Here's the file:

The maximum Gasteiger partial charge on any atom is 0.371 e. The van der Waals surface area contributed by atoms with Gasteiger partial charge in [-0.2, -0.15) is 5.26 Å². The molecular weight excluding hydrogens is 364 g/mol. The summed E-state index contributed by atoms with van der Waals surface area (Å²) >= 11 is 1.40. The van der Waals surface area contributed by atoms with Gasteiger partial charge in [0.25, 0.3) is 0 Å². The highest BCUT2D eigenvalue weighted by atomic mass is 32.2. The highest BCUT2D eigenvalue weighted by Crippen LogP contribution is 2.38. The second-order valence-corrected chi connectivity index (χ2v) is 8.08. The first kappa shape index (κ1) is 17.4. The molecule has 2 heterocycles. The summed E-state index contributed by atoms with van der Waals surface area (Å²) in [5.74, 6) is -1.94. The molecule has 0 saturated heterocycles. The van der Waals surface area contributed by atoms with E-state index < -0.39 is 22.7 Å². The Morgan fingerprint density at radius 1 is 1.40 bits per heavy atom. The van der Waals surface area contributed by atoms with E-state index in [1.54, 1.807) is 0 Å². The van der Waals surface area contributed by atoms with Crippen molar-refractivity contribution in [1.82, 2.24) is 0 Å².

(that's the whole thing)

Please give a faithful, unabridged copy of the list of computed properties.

The maximum Gasteiger partial charge on any atom is 0.371 e. The van der Waals surface area contributed by atoms with Gasteiger partial charge in [-0.2, -0.15) is 5.26 Å². The molecular weight excluding hydrogens is 364 g/mol. The summed E-state index contributed by atoms with van der Waals surface area (Å²) >= 11 is 1.40. The van der Waals surface area contributed by atoms with Gasteiger partial charge in [0.25, 0.3) is 0 Å². The highest BCUT2D eigenvalue weighted by atomic mass is 32.2. The highest BCUT2D eigenvalue weighted by Crippen LogP contribution is 2.38. The second-order valence-corrected chi connectivity index (χ2v) is 8.08. The first kappa shape index (κ1) is 17.4. The molecule has 2 heterocycles. The summed E-state index contributed by atoms with van der Waals surface area (Å²) in [5.74, 6) is -1.94. The molecule has 0 saturated heterocycles. The van der Waals surface area contributed by atoms with E-state index < -0.39 is 22.7 Å². The Morgan fingerprint density at radius 1 is 1.40 bits per heavy atom. The van der Waals surface area contributed by atoms with E-state index in [1.54, 1.807) is 0 Å². The van der Waals surface area contributed by atoms with Crippen molar-refractivity contribution in [1.82, 2.24) is 0 Å².